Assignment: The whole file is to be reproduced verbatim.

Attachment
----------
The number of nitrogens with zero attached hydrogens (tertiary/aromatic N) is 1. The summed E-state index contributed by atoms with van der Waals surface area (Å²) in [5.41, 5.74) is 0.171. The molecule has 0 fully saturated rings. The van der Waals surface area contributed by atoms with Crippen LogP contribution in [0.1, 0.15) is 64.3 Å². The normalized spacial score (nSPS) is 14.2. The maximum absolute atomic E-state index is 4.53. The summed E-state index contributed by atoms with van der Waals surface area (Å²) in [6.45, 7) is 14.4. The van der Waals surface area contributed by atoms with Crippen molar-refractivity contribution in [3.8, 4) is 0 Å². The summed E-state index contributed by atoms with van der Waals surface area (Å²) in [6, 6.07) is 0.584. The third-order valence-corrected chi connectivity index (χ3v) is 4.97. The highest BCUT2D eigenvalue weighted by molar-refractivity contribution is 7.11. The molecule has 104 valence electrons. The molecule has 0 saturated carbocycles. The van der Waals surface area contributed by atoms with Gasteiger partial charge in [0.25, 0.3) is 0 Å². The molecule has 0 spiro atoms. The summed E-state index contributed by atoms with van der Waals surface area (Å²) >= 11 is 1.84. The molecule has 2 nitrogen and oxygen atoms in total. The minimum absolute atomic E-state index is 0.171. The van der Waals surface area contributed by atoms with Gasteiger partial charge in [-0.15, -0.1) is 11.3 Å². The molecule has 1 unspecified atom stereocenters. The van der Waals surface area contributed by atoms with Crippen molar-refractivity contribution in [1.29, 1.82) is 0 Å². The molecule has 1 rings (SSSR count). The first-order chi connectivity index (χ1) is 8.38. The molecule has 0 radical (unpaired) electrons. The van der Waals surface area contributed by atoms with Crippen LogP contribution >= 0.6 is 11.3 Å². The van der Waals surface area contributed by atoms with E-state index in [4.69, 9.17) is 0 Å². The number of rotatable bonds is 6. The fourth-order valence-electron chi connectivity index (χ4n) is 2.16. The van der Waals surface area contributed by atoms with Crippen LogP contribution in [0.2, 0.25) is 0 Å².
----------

The number of nitrogens with zero attached hydrogens (tertiary/aromatic N) is 1. The summed E-state index contributed by atoms with van der Waals surface area (Å²) in [5.41, 5.74) is 0.171. The molecule has 0 fully saturated rings. The van der Waals surface area contributed by atoms with Crippen LogP contribution in [0.1, 0.15) is 64.3 Å². The normalized spacial score (nSPS) is 14.2. The maximum absolute atomic E-state index is 4.53. The summed E-state index contributed by atoms with van der Waals surface area (Å²) in [6.45, 7) is 14.4. The van der Waals surface area contributed by atoms with Crippen molar-refractivity contribution in [3.8, 4) is 0 Å². The summed E-state index contributed by atoms with van der Waals surface area (Å²) in [6, 6.07) is 0.584. The third-order valence-corrected chi connectivity index (χ3v) is 4.97. The highest BCUT2D eigenvalue weighted by molar-refractivity contribution is 7.11. The molecule has 104 valence electrons. The molecule has 0 saturated carbocycles. The van der Waals surface area contributed by atoms with Gasteiger partial charge in [0.25, 0.3) is 0 Å². The molecule has 0 spiro atoms. The summed E-state index contributed by atoms with van der Waals surface area (Å²) >= 11 is 1.84. The molecule has 2 nitrogen and oxygen atoms in total. The minimum absolute atomic E-state index is 0.171. The van der Waals surface area contributed by atoms with Gasteiger partial charge in [-0.15, -0.1) is 11.3 Å². The molecule has 1 unspecified atom stereocenters. The van der Waals surface area contributed by atoms with Crippen molar-refractivity contribution in [1.29, 1.82) is 0 Å². The molecule has 1 rings (SSSR count). The first-order chi connectivity index (χ1) is 8.38. The molecule has 0 radical (unpaired) electrons. The van der Waals surface area contributed by atoms with Crippen LogP contribution >= 0.6 is 11.3 Å². The van der Waals surface area contributed by atoms with E-state index in [4.69, 9.17) is 0 Å². The number of rotatable bonds is 6. The fourth-order valence-electron chi connectivity index (χ4n) is 2.16. The van der Waals surface area contributed by atoms with Crippen LogP contribution in [0.2, 0.25) is 0 Å².